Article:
Fermented Cherry Tomatoes

2022.06.02 | Pickled foods

The culinary culture of Eastern Europe is rich in fermented vegetables. One of the more popular examples are fermented tomatoes. Below, I present an improvised recipe. It’s not a traditional way to ferment tomatoes, but it certainly is yummy.


  • 500 g cherry tomatoes
  • 3 garlic cloves
  • a small bunch of dill or 3 dill flowers
  • 500 g salt brine at 2,5% salinity (488 g water and 12 g salt)

Wash the tomatoes and the dill, peel the garlic and lightly crush it. Place in a 900 ml/1 qt jar in layers, minding that the dill and the garlic are distributed throughout the jar’s volume. Use a fermentation weight if possible. Top with the brine until all the vegetables are submerged and have no contact with air. Screw the lid on loosely.

Keep the tomatoes at room temperature. They’re ready for consumption after two weeks. After this time the jar can be placed in the fridge.

Video Tranascription

Fermenting tomatoes is common in Eastern Europe, but not necessarily in my country. There are multiple recipes available, with numerous differences in terms of ingredients. I decided to improvise and make my own tomatoes. The recipe can be found on the blog.

The tomatoes I’m going to use aren’t at all traditional: I’ll use cherry tomatoes. The remaining ingredients are the same as in half sour gherkins: dill, garlic, salt and water. Here I’m using dill leaves, but I’ve also tried with dill flowers and the results are just as good. I don’t use any additional spices or herbs.

I begin by preparing the brine. I add the salt to water and stir until it’s dissolved. Since I’m using room temperature water, stirring takes a little while.

Next, I prepare the garlic. I peel a bulb and extract a few cloves from it. I give them a light crush with a knife, slice off the root ends and remove the peels. I crush them a bit harder so that they give off more aroma when they’re in the brine.

I don’t need to cut the dill, so I can start filling the jar immediately. On the bottom, I put part of the garlic and dill. Next, I remove the tomatoes from the vine and put them in the jar. Halfway through, I add more garlic and dill. I continue filling the jar with tomatoes and finally, on the top, I place again garlic and dill. I tuck in a few tomatoes more and place a fermentation weight on them.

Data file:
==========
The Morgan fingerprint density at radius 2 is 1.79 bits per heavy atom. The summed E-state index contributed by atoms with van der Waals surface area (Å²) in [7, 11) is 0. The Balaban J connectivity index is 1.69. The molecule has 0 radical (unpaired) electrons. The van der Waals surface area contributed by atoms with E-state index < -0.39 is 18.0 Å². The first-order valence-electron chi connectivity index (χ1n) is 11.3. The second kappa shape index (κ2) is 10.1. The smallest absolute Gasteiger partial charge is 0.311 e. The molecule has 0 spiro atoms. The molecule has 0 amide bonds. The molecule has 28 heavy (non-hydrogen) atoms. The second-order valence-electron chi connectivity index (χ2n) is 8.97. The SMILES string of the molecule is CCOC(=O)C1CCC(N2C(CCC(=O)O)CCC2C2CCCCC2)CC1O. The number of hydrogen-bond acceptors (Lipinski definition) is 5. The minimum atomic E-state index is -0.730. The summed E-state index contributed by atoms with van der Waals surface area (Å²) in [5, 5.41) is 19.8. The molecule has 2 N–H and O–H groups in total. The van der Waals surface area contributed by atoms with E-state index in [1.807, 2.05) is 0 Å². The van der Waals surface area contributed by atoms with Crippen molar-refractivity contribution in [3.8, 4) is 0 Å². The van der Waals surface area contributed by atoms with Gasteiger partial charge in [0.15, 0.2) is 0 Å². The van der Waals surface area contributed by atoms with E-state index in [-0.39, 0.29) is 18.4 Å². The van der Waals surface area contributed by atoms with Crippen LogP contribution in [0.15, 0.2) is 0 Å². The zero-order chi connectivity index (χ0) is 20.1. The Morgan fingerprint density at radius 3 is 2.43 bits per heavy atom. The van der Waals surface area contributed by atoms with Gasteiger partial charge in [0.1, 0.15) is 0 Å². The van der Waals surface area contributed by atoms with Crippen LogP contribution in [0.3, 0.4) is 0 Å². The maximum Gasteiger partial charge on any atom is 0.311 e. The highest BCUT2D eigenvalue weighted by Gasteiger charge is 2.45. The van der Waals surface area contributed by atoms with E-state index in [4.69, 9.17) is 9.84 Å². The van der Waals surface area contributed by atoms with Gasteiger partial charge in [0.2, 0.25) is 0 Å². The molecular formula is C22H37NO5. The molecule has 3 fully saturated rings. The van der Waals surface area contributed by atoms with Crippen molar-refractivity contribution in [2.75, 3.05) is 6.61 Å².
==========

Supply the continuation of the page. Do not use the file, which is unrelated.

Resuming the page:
The brine goes into the jar. I pour it so that it completely covers all ingredients. The brine level is high, but I’ve noticed that it doesn’t rise as much as in other ferments. The carbon dioxide bubbles are able to rise freely, so there’s a lower probability of leakage. I screw the lid on loosely so that carbon dioxide can escape without problems.

This is what my tomatoes look like prior to fermentation. They’ll remain at room temperature for two weeks.

The bacteria present in vegetables will thrive and colonise the environment in the brine in a few phases. Leuconostoc mesenteroides is the first of the dominant strains. When the concentration of acid produced by these bacteria becomes too high, Lactobacillus brevis, a strain more resilient to low pH, takes over. The last dominant strain is Lactiplantibacillus plantarum, which can withstand pH values as low as 3.2.

Tomatoes contain around 3% of simple sugars, approximately equal amounts of glucose and fructose. Both sugars are digested by lactic acid bacteria, with the products of their digestion being mainly lactic acid and carbon dioxide. An interesting phenomenon in fermented tomatoes is that part of the carbon dioxide remains inside the fruit, resulting in a slight fizziness.

After two weeks, my tomatoes look like this. The brine is visibly cloudy and on the tomatoes, there’s some whitish sediment of lactic acid bacteria. It’s time to open the jar and have a taste of what’s inside.

The brine’s surface is free of mould or wild yeast growth. In the aroma there’s nothing surprising: there’s a hint of tomatoes crossed with half sour gherkins. It’s fresh and pleasant.

When I bite into the tomato, the fun begins. The skin is slightly tough, but the flesh is incredible. It’s slightly sweet, with hints of dill and garlic, but above all, it’s fizzy. Tomatoes like this are a great side to sandwiches or a tasty appetiser. Yum!

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